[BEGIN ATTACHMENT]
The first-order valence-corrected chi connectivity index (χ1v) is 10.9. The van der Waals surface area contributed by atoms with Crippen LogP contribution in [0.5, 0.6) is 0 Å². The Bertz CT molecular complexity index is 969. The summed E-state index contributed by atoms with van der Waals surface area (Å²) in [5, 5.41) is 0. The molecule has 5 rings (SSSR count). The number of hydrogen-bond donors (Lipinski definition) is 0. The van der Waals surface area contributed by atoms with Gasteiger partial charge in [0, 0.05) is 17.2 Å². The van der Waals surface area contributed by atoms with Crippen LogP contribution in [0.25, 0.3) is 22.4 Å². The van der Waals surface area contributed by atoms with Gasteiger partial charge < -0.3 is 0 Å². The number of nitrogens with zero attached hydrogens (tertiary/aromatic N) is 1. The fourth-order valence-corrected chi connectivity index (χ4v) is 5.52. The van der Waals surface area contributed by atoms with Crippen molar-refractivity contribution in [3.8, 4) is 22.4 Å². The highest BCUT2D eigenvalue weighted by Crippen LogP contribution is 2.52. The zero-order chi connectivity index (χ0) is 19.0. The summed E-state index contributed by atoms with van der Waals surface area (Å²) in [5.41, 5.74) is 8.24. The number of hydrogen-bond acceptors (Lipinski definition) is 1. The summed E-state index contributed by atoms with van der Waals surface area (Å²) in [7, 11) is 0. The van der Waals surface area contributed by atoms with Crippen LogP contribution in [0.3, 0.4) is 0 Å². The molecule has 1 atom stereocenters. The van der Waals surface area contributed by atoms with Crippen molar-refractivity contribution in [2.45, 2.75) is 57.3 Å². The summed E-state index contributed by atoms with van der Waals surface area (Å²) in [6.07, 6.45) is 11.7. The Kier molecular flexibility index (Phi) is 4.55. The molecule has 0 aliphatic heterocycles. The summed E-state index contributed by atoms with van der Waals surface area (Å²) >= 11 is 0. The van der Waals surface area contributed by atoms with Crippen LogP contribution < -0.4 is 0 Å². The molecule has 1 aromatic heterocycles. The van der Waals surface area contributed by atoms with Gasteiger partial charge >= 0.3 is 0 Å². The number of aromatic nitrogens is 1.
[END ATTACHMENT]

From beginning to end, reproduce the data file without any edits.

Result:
The first-order valence-corrected chi connectivity index (χ1v) is 10.9. The van der Waals surface area contributed by atoms with Crippen LogP contribution in [0.5, 0.6) is 0 Å². The Bertz CT molecular complexity index is 969. The summed E-state index contributed by atoms with van der Waals surface area (Å²) in [5, 5.41) is 0. The molecule has 5 rings (SSSR count). The number of hydrogen-bond donors (Lipinski definition) is 0. The van der Waals surface area contributed by atoms with Gasteiger partial charge in [0, 0.05) is 17.2 Å². The van der Waals surface area contributed by atoms with Crippen LogP contribution in [0.25, 0.3) is 22.4 Å². The van der Waals surface area contributed by atoms with Gasteiger partial charge < -0.3 is 0 Å². The number of nitrogens with zero attached hydrogens (tertiary/aromatic N) is 1. The fourth-order valence-corrected chi connectivity index (χ4v) is 5.52. The van der Waals surface area contributed by atoms with Crippen molar-refractivity contribution in [3.8, 4) is 22.4 Å². The highest BCUT2D eigenvalue weighted by Crippen LogP contribution is 2.52. The zero-order chi connectivity index (χ0) is 19.0. The summed E-state index contributed by atoms with van der Waals surface area (Å²) in [5.41, 5.74) is 8.24. The number of hydrogen-bond acceptors (Lipinski definition) is 1. The summed E-state index contributed by atoms with van der Waals surface area (Å²) in [7, 11) is 0. The van der Waals surface area contributed by atoms with Crippen LogP contribution in [0.3, 0.4) is 0 Å². The molecule has 1 atom stereocenters. The van der Waals surface area contributed by atoms with Crippen molar-refractivity contribution in [2.45, 2.75) is 57.3 Å². The summed E-state index contributed by atoms with van der Waals surface area (Å²) in [6.07, 6.45) is 11.7. The Kier molecular flexibility index (Phi) is 4.55. The molecule has 0 aliphatic heterocycles. The summed E-state index contributed by atoms with van der Waals surface area (Å²) >= 11 is 0. The van der Waals surface area contributed by atoms with Crippen LogP contribution < -0.4 is 0 Å². The molecule has 1 aromatic heterocycles. The van der Waals surface area contributed by atoms with Gasteiger partial charge >= 0.3 is 0 Å². The number of aromatic nitrogens is 1.